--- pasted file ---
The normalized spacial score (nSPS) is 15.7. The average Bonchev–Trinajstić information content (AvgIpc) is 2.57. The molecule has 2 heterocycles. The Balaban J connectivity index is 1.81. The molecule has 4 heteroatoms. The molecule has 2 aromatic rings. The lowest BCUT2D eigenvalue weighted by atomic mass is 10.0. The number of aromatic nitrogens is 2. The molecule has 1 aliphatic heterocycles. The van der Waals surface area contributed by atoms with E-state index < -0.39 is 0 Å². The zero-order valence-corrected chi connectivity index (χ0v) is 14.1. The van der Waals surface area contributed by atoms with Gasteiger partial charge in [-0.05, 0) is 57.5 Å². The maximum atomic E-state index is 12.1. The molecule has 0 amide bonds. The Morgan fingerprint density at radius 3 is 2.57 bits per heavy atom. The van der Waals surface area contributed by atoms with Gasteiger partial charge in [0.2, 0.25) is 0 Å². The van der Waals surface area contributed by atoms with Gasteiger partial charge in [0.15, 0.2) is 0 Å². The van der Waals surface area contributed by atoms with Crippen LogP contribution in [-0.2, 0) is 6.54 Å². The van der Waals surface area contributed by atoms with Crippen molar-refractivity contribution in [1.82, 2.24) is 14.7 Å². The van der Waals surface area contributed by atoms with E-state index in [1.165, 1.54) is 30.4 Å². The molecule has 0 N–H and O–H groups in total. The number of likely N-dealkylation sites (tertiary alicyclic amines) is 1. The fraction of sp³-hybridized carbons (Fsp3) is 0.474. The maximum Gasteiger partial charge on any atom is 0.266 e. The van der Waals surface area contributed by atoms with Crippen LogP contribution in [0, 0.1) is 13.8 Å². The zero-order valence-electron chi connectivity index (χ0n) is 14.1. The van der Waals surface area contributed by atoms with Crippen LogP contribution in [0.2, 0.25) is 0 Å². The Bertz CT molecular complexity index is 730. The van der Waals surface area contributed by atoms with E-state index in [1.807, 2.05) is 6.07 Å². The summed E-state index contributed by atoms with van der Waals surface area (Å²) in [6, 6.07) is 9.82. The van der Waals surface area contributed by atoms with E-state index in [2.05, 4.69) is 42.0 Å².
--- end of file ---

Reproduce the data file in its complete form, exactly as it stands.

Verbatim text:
The normalized spacial score (nSPS) is 15.7. The average Bonchev–Trinajstić information content (AvgIpc) is 2.57. The molecule has 2 heterocycles. The Balaban J connectivity index is 1.81. The molecule has 4 heteroatoms. The molecule has 2 aromatic rings. The lowest BCUT2D eigenvalue weighted by atomic mass is 10.0. The number of aromatic nitrogens is 2. The molecule has 1 aliphatic heterocycles. The van der Waals surface area contributed by atoms with E-state index < -0.39 is 0 Å². The zero-order valence-corrected chi connectivity index (χ0v) is 14.1. The van der Waals surface area contributed by atoms with Gasteiger partial charge in [-0.05, 0) is 57.5 Å². The maximum atomic E-state index is 12.1. The molecule has 0 amide bonds. The Morgan fingerprint density at radius 3 is 2.57 bits per heavy atom. The van der Waals surface area contributed by atoms with Gasteiger partial charge in [0.2, 0.25) is 0 Å². The van der Waals surface area contributed by atoms with Gasteiger partial charge in [0.15, 0.2) is 0 Å². The van der Waals surface area contributed by atoms with Crippen LogP contribution in [-0.2, 0) is 6.54 Å². The van der Waals surface area contributed by atoms with Crippen molar-refractivity contribution in [1.82, 2.24) is 14.7 Å². The van der Waals surface area contributed by atoms with E-state index in [1.165, 1.54) is 30.4 Å². The molecule has 0 N–H and O–H groups in total. The number of likely N-dealkylation sites (tertiary alicyclic amines) is 1. The fraction of sp³-hybridized carbons (Fsp3) is 0.474. The maximum Gasteiger partial charge on any atom is 0.266 e. The van der Waals surface area contributed by atoms with Crippen LogP contribution in [0, 0.1) is 13.8 Å². The zero-order valence-electron chi connectivity index (χ0n) is 14.1. The van der Waals surface area contributed by atoms with Crippen LogP contribution in [0.2, 0.25) is 0 Å². The Bertz CT molecular complexity index is 730. The van der Waals surface area contributed by atoms with E-state index in [1.807, 2.05) is 6.07 Å². The summed E-state index contributed by atoms with van der Waals surface area (Å²) in [6, 6.07) is 9.82. The van der Waals surface area contributed by atoms with E-state index in [2.05, 4.69) is 42.0 Å².